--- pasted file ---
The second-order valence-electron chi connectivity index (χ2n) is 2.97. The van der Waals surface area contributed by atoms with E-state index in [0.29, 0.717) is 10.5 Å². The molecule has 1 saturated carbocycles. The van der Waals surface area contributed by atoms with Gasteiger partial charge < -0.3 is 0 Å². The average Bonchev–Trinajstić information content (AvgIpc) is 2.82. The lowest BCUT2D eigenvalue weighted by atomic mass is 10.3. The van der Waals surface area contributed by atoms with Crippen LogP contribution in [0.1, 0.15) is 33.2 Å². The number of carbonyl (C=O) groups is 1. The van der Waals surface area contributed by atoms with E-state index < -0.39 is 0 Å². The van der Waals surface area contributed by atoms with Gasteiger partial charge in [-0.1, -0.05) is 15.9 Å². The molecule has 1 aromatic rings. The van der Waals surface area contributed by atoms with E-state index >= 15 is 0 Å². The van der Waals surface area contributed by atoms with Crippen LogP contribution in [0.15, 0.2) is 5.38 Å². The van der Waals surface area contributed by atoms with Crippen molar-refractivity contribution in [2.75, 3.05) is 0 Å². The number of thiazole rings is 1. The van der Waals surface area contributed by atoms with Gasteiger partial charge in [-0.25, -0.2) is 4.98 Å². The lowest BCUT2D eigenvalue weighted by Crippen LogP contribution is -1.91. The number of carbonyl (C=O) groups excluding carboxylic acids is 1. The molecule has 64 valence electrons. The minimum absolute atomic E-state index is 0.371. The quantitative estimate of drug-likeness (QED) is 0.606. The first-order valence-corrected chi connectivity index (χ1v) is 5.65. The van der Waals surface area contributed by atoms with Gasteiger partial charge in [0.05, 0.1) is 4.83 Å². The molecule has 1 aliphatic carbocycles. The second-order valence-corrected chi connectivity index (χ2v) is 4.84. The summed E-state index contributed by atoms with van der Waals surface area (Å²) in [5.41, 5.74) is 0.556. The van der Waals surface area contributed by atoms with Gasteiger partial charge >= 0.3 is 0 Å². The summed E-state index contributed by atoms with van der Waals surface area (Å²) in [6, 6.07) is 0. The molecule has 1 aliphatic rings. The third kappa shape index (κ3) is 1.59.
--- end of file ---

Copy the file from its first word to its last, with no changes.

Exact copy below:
The second-order valence-electron chi connectivity index (χ2n) is 2.97. The van der Waals surface area contributed by atoms with E-state index in [0.29, 0.717) is 10.5 Å². The molecule has 1 saturated carbocycles. The van der Waals surface area contributed by atoms with Gasteiger partial charge < -0.3 is 0 Å². The average Bonchev–Trinajstić information content (AvgIpc) is 2.82. The lowest BCUT2D eigenvalue weighted by atomic mass is 10.3. The van der Waals surface area contributed by atoms with Crippen LogP contribution in [0.1, 0.15) is 33.2 Å². The number of carbonyl (C=O) groups is 1. The van der Waals surface area contributed by atoms with E-state index < -0.39 is 0 Å². The van der Waals surface area contributed by atoms with Gasteiger partial charge in [-0.1, -0.05) is 15.9 Å². The molecule has 1 aromatic rings. The van der Waals surface area contributed by atoms with E-state index >= 15 is 0 Å². The van der Waals surface area contributed by atoms with Crippen LogP contribution in [0.15, 0.2) is 5.38 Å². The van der Waals surface area contributed by atoms with Crippen molar-refractivity contribution in [2.75, 3.05) is 0 Å². The number of thiazole rings is 1. The van der Waals surface area contributed by atoms with Gasteiger partial charge in [-0.25, -0.2) is 4.98 Å². The lowest BCUT2D eigenvalue weighted by Crippen LogP contribution is -1.91. The number of carbonyl (C=O) groups excluding carboxylic acids is 1. The molecule has 64 valence electrons. The minimum absolute atomic E-state index is 0.371. The quantitative estimate of drug-likeness (QED) is 0.606. The first-order valence-corrected chi connectivity index (χ1v) is 5.65. The van der Waals surface area contributed by atoms with Gasteiger partial charge in [0.05, 0.1) is 4.83 Å². The molecule has 1 aliphatic carbocycles. The second-order valence-corrected chi connectivity index (χ2v) is 4.84. The summed E-state index contributed by atoms with van der Waals surface area (Å²) in [5.41, 5.74) is 0.556. The van der Waals surface area contributed by atoms with Gasteiger partial charge >= 0.3 is 0 Å². The summed E-state index contributed by atoms with van der Waals surface area (Å²) in [6, 6.07) is 0. The molecule has 1 aliphatic rings. The third kappa shape index (κ3) is 1.59.